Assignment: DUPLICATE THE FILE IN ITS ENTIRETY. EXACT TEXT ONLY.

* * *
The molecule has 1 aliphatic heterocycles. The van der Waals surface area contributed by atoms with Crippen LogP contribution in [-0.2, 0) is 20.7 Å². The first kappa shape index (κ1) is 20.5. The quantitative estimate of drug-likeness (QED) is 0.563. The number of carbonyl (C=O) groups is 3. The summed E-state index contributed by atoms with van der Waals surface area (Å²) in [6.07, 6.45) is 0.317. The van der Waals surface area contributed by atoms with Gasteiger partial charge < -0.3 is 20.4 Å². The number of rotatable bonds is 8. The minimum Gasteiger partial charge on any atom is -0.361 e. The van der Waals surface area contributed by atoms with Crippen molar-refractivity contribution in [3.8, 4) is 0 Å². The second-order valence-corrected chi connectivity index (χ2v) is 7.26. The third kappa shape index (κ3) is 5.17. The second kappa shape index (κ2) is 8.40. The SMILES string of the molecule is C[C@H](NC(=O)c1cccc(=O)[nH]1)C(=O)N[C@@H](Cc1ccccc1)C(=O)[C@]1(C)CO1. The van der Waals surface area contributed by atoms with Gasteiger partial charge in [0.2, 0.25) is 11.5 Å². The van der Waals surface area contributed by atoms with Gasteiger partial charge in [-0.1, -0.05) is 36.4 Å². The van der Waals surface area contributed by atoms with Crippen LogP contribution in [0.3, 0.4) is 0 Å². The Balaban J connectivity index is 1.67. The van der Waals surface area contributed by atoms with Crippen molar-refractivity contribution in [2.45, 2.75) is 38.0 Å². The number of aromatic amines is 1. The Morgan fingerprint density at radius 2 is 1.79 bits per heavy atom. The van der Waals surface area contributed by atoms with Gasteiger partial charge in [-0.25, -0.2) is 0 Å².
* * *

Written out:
The molecule has 1 aliphatic heterocycles. The van der Waals surface area contributed by atoms with Crippen LogP contribution in [-0.2, 0) is 20.7 Å². The first kappa shape index (κ1) is 20.5. The quantitative estimate of drug-likeness (QED) is 0.563. The number of carbonyl (C=O) groups is 3. The summed E-state index contributed by atoms with van der Waals surface area (Å²) in [6.07, 6.45) is 0.317. The van der Waals surface area contributed by atoms with Gasteiger partial charge < -0.3 is 20.4 Å². The number of rotatable bonds is 8. The minimum Gasteiger partial charge on any atom is -0.361 e. The van der Waals surface area contributed by atoms with Crippen molar-refractivity contribution in [3.8, 4) is 0 Å². The second-order valence-corrected chi connectivity index (χ2v) is 7.26. The third kappa shape index (κ3) is 5.17. The second kappa shape index (κ2) is 8.40. The SMILES string of the molecule is C[C@H](NC(=O)c1cccc(=O)[nH]1)C(=O)N[C@@H](Cc1ccccc1)C(=O)[C@]1(C)CO1. The van der Waals surface area contributed by atoms with Gasteiger partial charge in [0.2, 0.25) is 11.5 Å². The van der Waals surface area contributed by atoms with Gasteiger partial charge in [-0.1, -0.05) is 36.4 Å². The van der Waals surface area contributed by atoms with Crippen LogP contribution in [0.3, 0.4) is 0 Å². The Balaban J connectivity index is 1.67. The van der Waals surface area contributed by atoms with Crippen molar-refractivity contribution in [2.45, 2.75) is 38.0 Å². The number of aromatic amines is 1. The Morgan fingerprint density at radius 2 is 1.79 bits per heavy atom. The van der Waals surface area contributed by atoms with Gasteiger partial charge in [-0.25, -0.2) is 0 Å².